Bulletin of the American College of Surgeons June 2023
The June issue of the ACS Bulletin includes a cover story on artificial intelligence in surgery, as well as features on writing a winning grant, ATLS promulgation in Ethiopia, virtual tumor boards for rural cancer patients, and highlights from the ACS Leadership Survey.
In this issue:
Executive Director’s Update
Making Quality Improvement Frictionless and Ubiquitous
Dr. Patricia Turner explains the importance of quality improvement in healthcare and encourages all surgeons to be advocates for quality. “We know that improving quality is imperative because serving patients to the best of our ability is the core of what we as surgeons do,” she shared.
AI Is Poised to “Revolutionize” Surgery
The daily barrage of news stories about artificial intelligence (AI) shows that this disruptive technology is here to stay and on the verge of revolutionizing surgical care. Surgeons should look at AI as “an opportunity to augment the great work we do more than as a threat to what we do,” said Dr. Danielle Saunders Walsh.
Write a Winning Grant
Adhering to good grantsmanship protocols and seeking the advice of experienced mentors can help surgeon-scientists at all stages of their careers pursue funding opportunities. Learn important details related to the three phases of approaching proposals: planning, writing, and submission.
ATLS Promulgation Is Leading the Way for Trauma Care in Ethiopia
The ACS supports the promulgation of its Advanced Trauma Life Support® (ATLS®) course as a way to teach a systematic approach for the care of the injured patient. This article describes the 2-year process to bring the ATLS program to Ethiopia.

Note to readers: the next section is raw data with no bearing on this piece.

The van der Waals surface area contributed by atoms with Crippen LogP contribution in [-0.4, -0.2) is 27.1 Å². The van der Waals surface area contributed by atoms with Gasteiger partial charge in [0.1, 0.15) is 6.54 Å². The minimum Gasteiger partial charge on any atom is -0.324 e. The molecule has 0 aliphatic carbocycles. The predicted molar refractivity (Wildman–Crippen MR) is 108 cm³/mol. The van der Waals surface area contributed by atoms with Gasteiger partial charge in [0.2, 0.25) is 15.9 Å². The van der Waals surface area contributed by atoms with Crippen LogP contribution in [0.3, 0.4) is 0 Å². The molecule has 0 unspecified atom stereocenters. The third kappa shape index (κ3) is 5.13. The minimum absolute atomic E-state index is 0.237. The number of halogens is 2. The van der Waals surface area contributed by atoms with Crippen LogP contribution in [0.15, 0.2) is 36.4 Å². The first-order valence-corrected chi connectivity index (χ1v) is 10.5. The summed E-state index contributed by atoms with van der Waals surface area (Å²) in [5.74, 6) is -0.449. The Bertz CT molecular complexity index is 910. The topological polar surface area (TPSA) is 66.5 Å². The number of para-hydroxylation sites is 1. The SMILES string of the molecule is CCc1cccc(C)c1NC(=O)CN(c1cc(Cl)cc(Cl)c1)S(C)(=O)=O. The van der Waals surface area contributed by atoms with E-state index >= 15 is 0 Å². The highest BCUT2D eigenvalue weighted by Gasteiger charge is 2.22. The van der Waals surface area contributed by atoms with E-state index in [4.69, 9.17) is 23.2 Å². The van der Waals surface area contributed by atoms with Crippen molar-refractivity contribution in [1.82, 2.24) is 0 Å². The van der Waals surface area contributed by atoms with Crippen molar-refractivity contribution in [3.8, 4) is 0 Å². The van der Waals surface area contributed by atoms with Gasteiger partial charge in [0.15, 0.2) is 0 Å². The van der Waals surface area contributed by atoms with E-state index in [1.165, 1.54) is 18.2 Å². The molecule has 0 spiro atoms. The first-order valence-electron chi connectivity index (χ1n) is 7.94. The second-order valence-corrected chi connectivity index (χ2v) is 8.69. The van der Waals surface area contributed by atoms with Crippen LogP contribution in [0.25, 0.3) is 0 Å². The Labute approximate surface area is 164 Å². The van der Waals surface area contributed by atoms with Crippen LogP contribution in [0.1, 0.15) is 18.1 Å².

Virtual Tumor Boards Provide Care Access for Rural Cancer Patients
As the world emerges from the pandemic, virtual multidisciplinary tumor boards not only have improved coordination and communication among physicians, but they also have allowed increased efficiencies with the potential to improve outcomes for cancer patients—especially in rural settings.
ACS Leadership Survey Highlights Surgeon Compensation, APPs, Diversity, and Other Issues
With a 63% response rate, the ACS Leadership Survey revealed information on advanced practice providers, compensation, diversity, equity, and inclusion, leadership communications, surgical volunteerism, and wellness.
New ACS Quality Framework and Toolkit Offer Organized Approach to QI
Study Analyzes Wrong-Site Surgery Data in Medical Malpractice Complaints
Achieving Excellence in Surgery Requires Safety and Equity
Chapter Annual Report Pinpoints Best Practices, New Initiatives
Clinical Congress 2023 Registration Is Open
New Member Benefit Helps Surgeons Negotiate Compensation
ACS 2023 Health Policy Scholars Are Announced
STOP THE BLEED Program Brings Bleeding Control Education to Wrigley Field
Members in the News
All members of the ACS, including:
- Practicing surgeons
- Medical students
- Retired surgeons
- Members of the surgical care team
To provide readers with information they can apply as leaders of their institutions and in their daily practices, as well as timely updates on ACS activities and initiatives.
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The ACCME defines an “ineligible company” as any entity producing, marketing, re-selling, or distributing health care goods or services used on or consumed by patients. Providers of clinical services directly to patients are NOT included in this definition.
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Circumstances create a conflict of interest when an individual has an opportunity to affect CME content about products or services of an ineligible company with which he/she has a financial relationship.
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Editorial Committee Disclosures
Natalie Boden, MBA - Nothing to disclose
Director, Division of Integrated Communications
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